Period poverty has been at the centre of some significant political discussions in the past couple of years, largely in thanks to the likes of Amika George's #FreePeriods campaign. In a progressive new step (and after years of grass roots campaigning), the government has now announced they will introduce a new scheme which enables state schools and colleges to order free sanitary products for their students. The natural next question following this news is this: how will the free sanitary products in schools help end period poverty in this country?
Well, the answer is it will unequivocally help, particularly in ensuring young girls feel able to attend school and learn properly, without the distractions of period worry. Period poverty is something that affects a huge number of girls in this country, with a recent poll revealing that 15% of girls have struggled to afford menstrual products, with 12% admitting to improvising due to affordability issues. This has lead to absences in schools due to young women feeling they have to miss school when on their period, rather than face the shame and anxiety attached to attending without access to sanitary products.
For this reason, this new step is massive, and cannot be understated. Having access to tampons, pads and menstrual cups in primary and secondary schools (providing the school opts in to this new scheme) will be life-changing for those suffering with period poverty. The scheme has been set up based on the calculation that 35% of students will use them, which suggests it will aid a significant proportion of young women in schools.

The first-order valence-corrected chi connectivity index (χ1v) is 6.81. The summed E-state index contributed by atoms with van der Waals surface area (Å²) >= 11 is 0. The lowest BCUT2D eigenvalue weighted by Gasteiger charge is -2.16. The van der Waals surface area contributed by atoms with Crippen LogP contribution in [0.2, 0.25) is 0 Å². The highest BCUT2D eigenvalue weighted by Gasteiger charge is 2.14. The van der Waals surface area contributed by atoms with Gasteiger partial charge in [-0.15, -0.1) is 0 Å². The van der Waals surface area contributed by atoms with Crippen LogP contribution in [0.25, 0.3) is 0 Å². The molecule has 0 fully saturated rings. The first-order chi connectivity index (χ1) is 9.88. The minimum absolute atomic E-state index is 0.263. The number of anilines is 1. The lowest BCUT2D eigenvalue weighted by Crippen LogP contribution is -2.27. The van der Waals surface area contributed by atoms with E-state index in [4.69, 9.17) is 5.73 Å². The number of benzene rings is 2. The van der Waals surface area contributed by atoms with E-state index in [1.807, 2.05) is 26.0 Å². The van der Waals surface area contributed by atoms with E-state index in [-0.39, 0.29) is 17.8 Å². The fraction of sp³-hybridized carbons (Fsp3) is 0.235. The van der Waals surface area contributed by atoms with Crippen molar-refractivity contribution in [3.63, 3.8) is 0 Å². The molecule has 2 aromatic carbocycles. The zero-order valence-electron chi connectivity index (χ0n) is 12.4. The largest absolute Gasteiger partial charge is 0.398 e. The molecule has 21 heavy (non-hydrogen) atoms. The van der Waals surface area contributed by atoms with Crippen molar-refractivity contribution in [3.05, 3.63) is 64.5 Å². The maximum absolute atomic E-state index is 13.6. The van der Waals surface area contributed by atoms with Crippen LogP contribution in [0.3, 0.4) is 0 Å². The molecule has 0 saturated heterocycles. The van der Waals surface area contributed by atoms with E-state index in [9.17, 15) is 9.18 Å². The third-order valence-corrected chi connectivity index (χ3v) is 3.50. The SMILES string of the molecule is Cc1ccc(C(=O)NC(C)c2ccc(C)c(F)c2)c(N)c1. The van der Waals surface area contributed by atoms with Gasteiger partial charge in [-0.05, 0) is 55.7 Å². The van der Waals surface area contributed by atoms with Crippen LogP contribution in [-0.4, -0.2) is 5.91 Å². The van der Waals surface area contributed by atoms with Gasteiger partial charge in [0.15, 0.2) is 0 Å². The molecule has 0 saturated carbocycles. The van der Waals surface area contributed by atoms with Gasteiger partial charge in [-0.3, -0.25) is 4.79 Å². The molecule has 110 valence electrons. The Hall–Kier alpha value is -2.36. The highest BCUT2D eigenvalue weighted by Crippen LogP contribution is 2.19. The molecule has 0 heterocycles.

Campaigners who have worked for years to make this happen agree this is a major step in the right direction. Amika George, who founded #FreePeriods, said in a statement given to the Evening Standard: "We have been waiting for this day for a long time! As a grassroots, student-led movement, Free Periods has been fighting for every single child in this country to be able to go to school without worrying about their next pad or tampon."
"Free products in schools will ensure that every child can learn and be their very best, without periods holding them back," she continued.
Lynda Erroi, head of year seven at Southam College in Warwickshire, who helps students who cannot afford sanitary products added: "This will reduce the stress for any student who is trying hard to attend school when period products are an issue in their life."
"Staff will also feel more empowered that they are able to request supplies and support a child's needs."
In short, this is a huge win for young women struggling to have access to sanitary products, and the first step in ending period poverty in the UK.